Template:Mergeto Homoousian (Template:Lang-el, from the Template:Lang-el, homós, "same" and Template:Polytonic, ousía, "essence, being") is a technical theological term used in discussion of the Christian understanding of God as Trinity. The Nicene Creed describes Jesus as being homooúsios with God the Father — that is, they are of the "same substance" and are equally God. This term, adopted by the First Council of Nicaea, was intended to add clarity to the relationship between Christ and God the Father within the Godhead.

Pre-Nicene use of the termEdit

The term Template:Polytonic had been used before its adoption by the Nicene theology. The Gnostics were the first theologians to use the word "homoousios", while before the Gnostics there is no trace at all of its existence.[1] The early church theologians were probably made aware of this concept, and thus of the doctrine of emanation, by the Gnostics.[2] In Gnostic texts the word "homoousios" is used with these meanings: (1) identity of substance between generating and generated; (2) identity of substance between things generated of the same substance; (3) identity of substance between the partners of a syzygy. For example, Basilides, the first known Gnostic thinker to use "homoousios" in the first half of the second century, speaks of a threefold sonship consubstantial with the god who is not.[3] The Valentinian Gnostic Ptolemy claims in his letter to Flora that it is the nature of the good God to beget and bring forth only beings similar to, and consubstantial with himself.[4] "Homoousios" was already in current use by the second-century Gnostics, and through their works it became known to the orthodox heresiologists, though this Gnostic use of the term had no reference to the specific relationship between Father and Son, as is the case in the Nicene Creed.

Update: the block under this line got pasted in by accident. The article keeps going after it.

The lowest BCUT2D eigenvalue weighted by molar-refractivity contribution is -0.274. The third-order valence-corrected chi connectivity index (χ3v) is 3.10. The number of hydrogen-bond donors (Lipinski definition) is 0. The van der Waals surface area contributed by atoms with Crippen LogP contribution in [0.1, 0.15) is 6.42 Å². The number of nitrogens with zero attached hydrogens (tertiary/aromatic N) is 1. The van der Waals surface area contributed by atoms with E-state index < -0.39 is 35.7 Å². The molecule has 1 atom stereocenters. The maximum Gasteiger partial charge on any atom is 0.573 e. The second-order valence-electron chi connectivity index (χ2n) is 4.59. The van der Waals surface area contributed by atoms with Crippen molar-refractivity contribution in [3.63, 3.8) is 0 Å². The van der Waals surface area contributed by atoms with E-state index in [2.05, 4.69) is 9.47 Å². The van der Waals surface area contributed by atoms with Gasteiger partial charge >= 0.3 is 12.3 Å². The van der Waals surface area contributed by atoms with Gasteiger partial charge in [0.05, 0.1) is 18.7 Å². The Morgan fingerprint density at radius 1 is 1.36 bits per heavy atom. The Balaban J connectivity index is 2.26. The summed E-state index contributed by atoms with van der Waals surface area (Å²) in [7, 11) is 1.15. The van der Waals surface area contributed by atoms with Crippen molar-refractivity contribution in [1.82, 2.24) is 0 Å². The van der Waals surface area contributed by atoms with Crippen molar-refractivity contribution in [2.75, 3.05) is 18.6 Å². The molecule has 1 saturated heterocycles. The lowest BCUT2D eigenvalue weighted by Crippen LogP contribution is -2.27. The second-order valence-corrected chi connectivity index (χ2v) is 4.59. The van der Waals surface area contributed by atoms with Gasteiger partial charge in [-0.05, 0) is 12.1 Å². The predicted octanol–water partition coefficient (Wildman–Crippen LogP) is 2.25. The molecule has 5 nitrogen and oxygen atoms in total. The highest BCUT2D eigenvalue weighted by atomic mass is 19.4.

Adoption of the term in the Nicene CreedEdit

The Nicaean Creed is the official doctrine of the Roman Catholic Church, Eastern Orthodox Church, Oriental Orthodox, Anglican Church, and most mainline protestant churches with regard to the ontological status of the three persons of the Trinity: Father, Son and Holy Spirit.

Origen seems to have been the first ecclesiastical writer to use the word "homoousios" in a Trinitarian context,[5] but it is evident in his writings that he considered the Son's divinity lesser than the Father's, since he even calls the Son a creature.[6] It was by Athanasius and the Nicene Synod that the Son was taken to have exactly the same nature or essence with the Father, and at the Nicene Creed the Son was declared to be as immutable as his Father is.[7] Some theologians preferred the use of the term Template:Polytonic (homoioúsios, from ὅμοιος, hómoios, "similar" rather than ὁμός, homós, "same") in order to emphasize distinctions among the three persons in the Godhead, but the term homoousios became a consistent mark of Nicene orthodoxy in both East and West. According to this doctrine, Jesus Christ is the physical manifestation of Logos (or the divine word) and consequently possesses all of the inherent, ineffable perfections which religion and philosophy attribute to the Supreme Being. Three distinct and infinite minds or substances, three co-equal and eternal realities, participate in (or share) the same, single Divine Essence (ousia).

This doctrine was formulated in the 4th century during the extraordinary Trinitarian or Arian controversy. The several distinct branches of Arianism which sometimes conflicted with each other as well as with the pro-Nicene homoousian creed can be roughly broken down into the following classification:

  • Homoiousianism which maintained that the Son was "like in substance" but not necessarily to be identified with the essence of the Father.
  • Homoianism which declared that the Son was similar to God the father, without reference to substance or essence. Some supporters of Homoian formulae also supported one of the other descriptions. Other Homoians declared that God the father was so incomparable and ineffably transcendent that even the ideas of likeness, similarity or identity in substance or essence with the subordinate Son and the Holy Spirit were heretical and not justified by the Gospels. They held that the Father was like the Son in some sense but that even to speak of ousia was impertinent speculation.
  • Heteroousianism (including Anomoeanism) which held that God the father and the son were different in substance and/or attributes.